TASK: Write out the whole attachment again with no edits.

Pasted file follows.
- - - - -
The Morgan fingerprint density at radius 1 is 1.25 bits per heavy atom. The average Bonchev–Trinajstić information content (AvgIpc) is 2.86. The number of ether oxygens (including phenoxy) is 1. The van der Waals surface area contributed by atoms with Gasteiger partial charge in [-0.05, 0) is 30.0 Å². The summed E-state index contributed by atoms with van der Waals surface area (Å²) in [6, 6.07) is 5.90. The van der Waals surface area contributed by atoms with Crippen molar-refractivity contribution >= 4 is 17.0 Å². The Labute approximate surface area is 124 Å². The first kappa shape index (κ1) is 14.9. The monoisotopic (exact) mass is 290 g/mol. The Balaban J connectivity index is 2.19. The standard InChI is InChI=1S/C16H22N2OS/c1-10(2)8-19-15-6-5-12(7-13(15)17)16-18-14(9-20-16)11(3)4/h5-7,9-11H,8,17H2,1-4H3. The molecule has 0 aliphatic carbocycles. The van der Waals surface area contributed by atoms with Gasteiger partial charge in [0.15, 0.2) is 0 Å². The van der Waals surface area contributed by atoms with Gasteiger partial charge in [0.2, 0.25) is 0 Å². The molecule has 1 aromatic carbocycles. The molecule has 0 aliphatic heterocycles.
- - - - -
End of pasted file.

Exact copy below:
The Morgan fingerprint density at radius 1 is 1.25 bits per heavy atom. The average Bonchev–Trinajstić information content (AvgIpc) is 2.86. The number of ether oxygens (including phenoxy) is 1. The van der Waals surface area contributed by atoms with Gasteiger partial charge in [-0.05, 0) is 30.0 Å². The summed E-state index contributed by atoms with van der Waals surface area (Å²) in [6, 6.07) is 5.90. The van der Waals surface area contributed by atoms with Crippen molar-refractivity contribution >= 4 is 17.0 Å². The Labute approximate surface area is 124 Å². The first kappa shape index (κ1) is 14.9. The monoisotopic (exact) mass is 290 g/mol. The Balaban J connectivity index is 2.19. The standard InChI is InChI=1S/C16H22N2OS/c1-10(2)8-19-15-6-5-12(7-13(15)17)16-18-14(9-20-16)11(3)4/h5-7,9-11H,8,17H2,1-4H3. The molecule has 0 aliphatic carbocycles. The van der Waals surface area contributed by atoms with Gasteiger partial charge in [0.15, 0.2) is 0 Å². The van der Waals surface area contributed by atoms with Gasteiger partial charge in [0.2, 0.25) is 0 Å². The molecule has 1 aromatic carbocycles. The molecule has 0 aliphatic heterocycles.